The bathrooms are a slight exception to the pared-back ethos, embracing bolder expressions of colour, such as ultramarine, turquoise, baby blue and gleaming silver. Slotover reasons: "You're only there for five or 10 minutes, so it's not going to disrupt everything. The problem with a lot of interior design is there's just too much going on."

Slotover's minimalist inclinations fit with the fact that many of the rooms have sea views, which are a piece of art in themselves. But for Chipperfield, it's not just about the sea: "Margate gets quite cold and when I say quite I mean extremely. There are days, dare I say it, even when the sea is very beautiful, that you want a degree of protection."

This gentle warmth can be felt in the intimate ground-floor lobby, between the restaurant and the small bar. This quasi-living room is surrounded by large windows, pistachio green walls, an emerald-tiled mantelpiece, faded red brick and a large 1920s table, a favourite of the hotel's general manager, Tom Fogg. These features are a conscious reaction against the formal concierge desk set-up – "there's nothing worse than that", Slotover's adds.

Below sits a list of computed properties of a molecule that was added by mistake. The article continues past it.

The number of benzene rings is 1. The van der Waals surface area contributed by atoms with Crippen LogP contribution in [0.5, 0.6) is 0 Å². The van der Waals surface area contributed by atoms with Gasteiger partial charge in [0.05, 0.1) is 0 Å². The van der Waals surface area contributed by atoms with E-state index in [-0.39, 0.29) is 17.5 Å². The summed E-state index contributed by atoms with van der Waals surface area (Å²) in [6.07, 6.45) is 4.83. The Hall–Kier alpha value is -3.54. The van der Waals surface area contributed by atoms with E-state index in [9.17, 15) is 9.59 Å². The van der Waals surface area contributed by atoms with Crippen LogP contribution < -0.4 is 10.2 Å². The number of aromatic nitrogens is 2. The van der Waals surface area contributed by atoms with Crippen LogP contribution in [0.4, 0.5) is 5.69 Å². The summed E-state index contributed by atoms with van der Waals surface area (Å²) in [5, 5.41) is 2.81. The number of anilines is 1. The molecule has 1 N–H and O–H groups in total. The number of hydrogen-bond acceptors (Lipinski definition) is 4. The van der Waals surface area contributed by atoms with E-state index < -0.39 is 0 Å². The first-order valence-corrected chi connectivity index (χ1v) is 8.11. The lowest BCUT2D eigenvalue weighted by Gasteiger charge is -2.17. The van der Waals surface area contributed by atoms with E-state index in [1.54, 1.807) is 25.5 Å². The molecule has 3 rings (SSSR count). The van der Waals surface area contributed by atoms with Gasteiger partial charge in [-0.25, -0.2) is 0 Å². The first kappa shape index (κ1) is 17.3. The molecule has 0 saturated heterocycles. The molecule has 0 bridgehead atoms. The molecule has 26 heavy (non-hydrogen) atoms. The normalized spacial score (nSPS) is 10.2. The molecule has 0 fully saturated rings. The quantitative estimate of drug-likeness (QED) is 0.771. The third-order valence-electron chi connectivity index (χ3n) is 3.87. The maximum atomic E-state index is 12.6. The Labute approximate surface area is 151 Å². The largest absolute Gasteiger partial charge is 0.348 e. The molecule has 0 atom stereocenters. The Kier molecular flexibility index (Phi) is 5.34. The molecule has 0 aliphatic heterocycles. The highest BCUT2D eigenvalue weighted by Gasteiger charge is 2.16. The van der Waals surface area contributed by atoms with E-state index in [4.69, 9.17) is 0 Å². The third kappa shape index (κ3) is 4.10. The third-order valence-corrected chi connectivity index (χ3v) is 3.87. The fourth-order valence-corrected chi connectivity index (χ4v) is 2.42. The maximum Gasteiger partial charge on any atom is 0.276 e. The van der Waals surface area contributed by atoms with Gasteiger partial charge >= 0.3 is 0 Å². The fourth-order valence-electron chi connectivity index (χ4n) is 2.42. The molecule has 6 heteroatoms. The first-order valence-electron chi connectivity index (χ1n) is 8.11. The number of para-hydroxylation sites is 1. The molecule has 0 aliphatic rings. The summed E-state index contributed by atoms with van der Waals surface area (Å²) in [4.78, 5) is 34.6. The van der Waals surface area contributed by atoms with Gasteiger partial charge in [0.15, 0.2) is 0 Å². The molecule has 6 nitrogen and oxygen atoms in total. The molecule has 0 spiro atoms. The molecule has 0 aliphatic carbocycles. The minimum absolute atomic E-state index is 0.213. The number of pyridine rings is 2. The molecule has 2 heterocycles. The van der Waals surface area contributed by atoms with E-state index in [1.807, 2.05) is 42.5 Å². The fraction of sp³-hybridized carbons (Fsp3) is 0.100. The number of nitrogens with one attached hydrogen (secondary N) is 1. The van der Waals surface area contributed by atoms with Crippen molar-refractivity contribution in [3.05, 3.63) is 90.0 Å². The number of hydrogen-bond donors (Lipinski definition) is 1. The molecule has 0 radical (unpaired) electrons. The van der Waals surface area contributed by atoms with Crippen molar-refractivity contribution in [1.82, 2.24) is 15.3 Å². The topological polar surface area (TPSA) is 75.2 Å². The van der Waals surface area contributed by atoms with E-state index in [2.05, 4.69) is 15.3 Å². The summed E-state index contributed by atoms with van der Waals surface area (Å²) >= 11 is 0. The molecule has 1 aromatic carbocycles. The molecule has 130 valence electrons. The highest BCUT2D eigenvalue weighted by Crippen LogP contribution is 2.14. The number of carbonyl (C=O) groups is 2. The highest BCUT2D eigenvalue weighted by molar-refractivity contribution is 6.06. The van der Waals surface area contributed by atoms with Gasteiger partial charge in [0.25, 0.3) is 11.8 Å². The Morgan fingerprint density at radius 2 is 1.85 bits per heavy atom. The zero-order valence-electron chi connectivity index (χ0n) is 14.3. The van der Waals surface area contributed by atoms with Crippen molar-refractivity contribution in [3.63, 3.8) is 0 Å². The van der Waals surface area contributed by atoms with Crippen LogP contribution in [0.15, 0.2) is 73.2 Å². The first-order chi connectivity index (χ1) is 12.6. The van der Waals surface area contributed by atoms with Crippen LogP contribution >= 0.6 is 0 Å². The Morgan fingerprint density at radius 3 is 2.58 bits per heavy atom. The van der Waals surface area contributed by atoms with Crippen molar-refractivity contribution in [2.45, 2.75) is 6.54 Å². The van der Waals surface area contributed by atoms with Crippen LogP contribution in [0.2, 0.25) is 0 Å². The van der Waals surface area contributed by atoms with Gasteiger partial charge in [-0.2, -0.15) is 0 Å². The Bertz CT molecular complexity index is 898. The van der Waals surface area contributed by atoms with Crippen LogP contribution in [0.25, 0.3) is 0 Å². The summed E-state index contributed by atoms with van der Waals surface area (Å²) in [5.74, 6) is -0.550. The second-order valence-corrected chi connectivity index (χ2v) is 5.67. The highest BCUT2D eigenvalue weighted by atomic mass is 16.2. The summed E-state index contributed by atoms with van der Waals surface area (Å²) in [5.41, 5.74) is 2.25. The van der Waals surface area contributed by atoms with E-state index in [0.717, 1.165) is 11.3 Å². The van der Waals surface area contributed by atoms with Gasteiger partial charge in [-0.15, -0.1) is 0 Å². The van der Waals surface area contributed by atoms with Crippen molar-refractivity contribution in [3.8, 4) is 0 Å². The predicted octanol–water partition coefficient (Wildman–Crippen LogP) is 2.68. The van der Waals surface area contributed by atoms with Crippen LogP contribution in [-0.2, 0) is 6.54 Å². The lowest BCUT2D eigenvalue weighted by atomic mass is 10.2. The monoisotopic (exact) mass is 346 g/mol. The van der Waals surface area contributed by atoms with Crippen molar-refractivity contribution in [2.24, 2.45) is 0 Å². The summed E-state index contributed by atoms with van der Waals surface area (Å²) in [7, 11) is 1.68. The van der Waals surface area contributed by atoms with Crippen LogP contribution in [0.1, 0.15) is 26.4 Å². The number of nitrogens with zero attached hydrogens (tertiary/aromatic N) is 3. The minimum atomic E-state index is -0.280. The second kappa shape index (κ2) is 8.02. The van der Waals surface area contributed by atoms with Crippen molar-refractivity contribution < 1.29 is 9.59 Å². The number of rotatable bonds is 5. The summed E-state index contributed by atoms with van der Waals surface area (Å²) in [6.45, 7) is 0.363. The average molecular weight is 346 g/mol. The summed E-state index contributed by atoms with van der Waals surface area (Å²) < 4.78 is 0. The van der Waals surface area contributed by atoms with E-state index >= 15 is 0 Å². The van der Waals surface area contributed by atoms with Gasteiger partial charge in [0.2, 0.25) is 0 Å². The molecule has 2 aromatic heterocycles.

By contrast, the walls leading up to the rooms are what Gidley describes as a "traditional combination of dark red woodwork and gloss-painted Anaglypta ceilings", which culminate in an "intense orange-red colour". In fact, the palette for the hotel – though the co-founders emphasise that there isn't really one – grew out of an organic process. On this occasion, Chipperfield could quite confidently claim that "You can't get colour wrong" and be proven right.

Below deck

The 60-cover bar in the basement is a different kind of venue altogether, featuring bright-white neon signs that read "More Love", red American-diner style seating, galvanised tubing and industrial brickwork.

Chipperfield says: "When we bought the building, we bought it unseen. Kent bedrock is chalk, so people would just dig when they were building houses. We got inside and uncovered this enormous basement with vaults, and then one of us pushed the idea of keeping it raw, doing the bare minimum. I don't know whether to use the term speakeasy, but it's contrasting."

He explains that if anyone thinks the ground-floor feels too formal or white-table-cloth brasserie, this is a space that can "alleviate" that, attracting different types of guests. Slotover adds that there was a point when they thought of giving the bar its own name, because it feels strongly separate.

And yet the subterranean bar doesn't feel out of place, partly because so much of the identity of Fort Road stems from this sense of deceptively effortless, coincidental curation – the absence of what Slotover describes as an "overarching palette, scene, or mood". He adds: "We can't tell you if we were trying to do Mexico on the sea or Italian Riviera. It was really intuitive."